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Data from: The ancient Britons: groundwater fauna survived extreme climate changes over tens of millions of years across NW Europe

Citation

McInerney, Caitríona E. et al. (2014), Data from: The ancient Britons: groundwater fauna survived extreme climate changes over tens of millions of years across NW Europe, Dryad, Dataset, https://doi.org/10.5061/dryad.82vg8

Abstract

Global climate changes during the Cenozoic (65.5 - 0 Ma) caused major biological range shifts and extinctions. In Northern Europe, for example, a pattern of few endemics and the dominance of wide-ranging species is thought to have been determined by the Pleistocene (2.59 – 0.01 Ma) glaciations. This study, in contrast, reveals an ancient subsurface fauna endemic to Britain and Ireland. Using a Bayesian phylogenetic approach we found that two species of stygobitic invertebrates (genus Niphargus) have not only survived the entire Pleistocene in refugia but have persisted for at least 19.5 million years. Other Niphargus species form distinct cryptic taxa that diverged from their nearest continental relative between 5.6 and 1.0 Ma. The study also reveals an unusual biogeographical pattern in the Niphargus genus. It originated in Northwest Europe ~88 Ma and underwent a gradual range expansion. Phylogenetic diversity and species age are highest in Northwest Europe suggesting resilience to extreme climate change, and strongly contrasting the patterns seen in surface fauna. However, species diversity is highest in Southeast Europe indicating that once the genus spread to these areas (~ 25 Ma), geomorphological and climatic conditions enabled much higher diversification. Our study highlights that groundwater ecosystems provide an important contribution to biodiversity and offer insight into the interactions between biological and climatic processes.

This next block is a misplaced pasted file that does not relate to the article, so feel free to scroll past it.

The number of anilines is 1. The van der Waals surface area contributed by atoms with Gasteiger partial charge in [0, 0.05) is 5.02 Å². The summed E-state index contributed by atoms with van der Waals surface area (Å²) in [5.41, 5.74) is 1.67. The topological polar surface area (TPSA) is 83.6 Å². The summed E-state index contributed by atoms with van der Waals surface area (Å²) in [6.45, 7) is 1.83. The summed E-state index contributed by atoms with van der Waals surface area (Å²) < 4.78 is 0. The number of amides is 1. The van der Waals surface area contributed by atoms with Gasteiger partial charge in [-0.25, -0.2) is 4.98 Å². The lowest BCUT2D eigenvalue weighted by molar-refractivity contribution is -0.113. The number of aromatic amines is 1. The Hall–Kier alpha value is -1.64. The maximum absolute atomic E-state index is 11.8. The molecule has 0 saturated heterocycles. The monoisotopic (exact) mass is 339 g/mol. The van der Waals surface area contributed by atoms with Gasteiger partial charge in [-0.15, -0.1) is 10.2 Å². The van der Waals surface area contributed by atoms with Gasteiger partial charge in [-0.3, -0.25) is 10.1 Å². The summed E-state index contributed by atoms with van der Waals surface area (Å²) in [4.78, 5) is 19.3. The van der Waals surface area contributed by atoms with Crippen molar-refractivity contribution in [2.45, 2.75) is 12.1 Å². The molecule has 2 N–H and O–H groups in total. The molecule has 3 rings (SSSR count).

Usage Notes

Location

Europe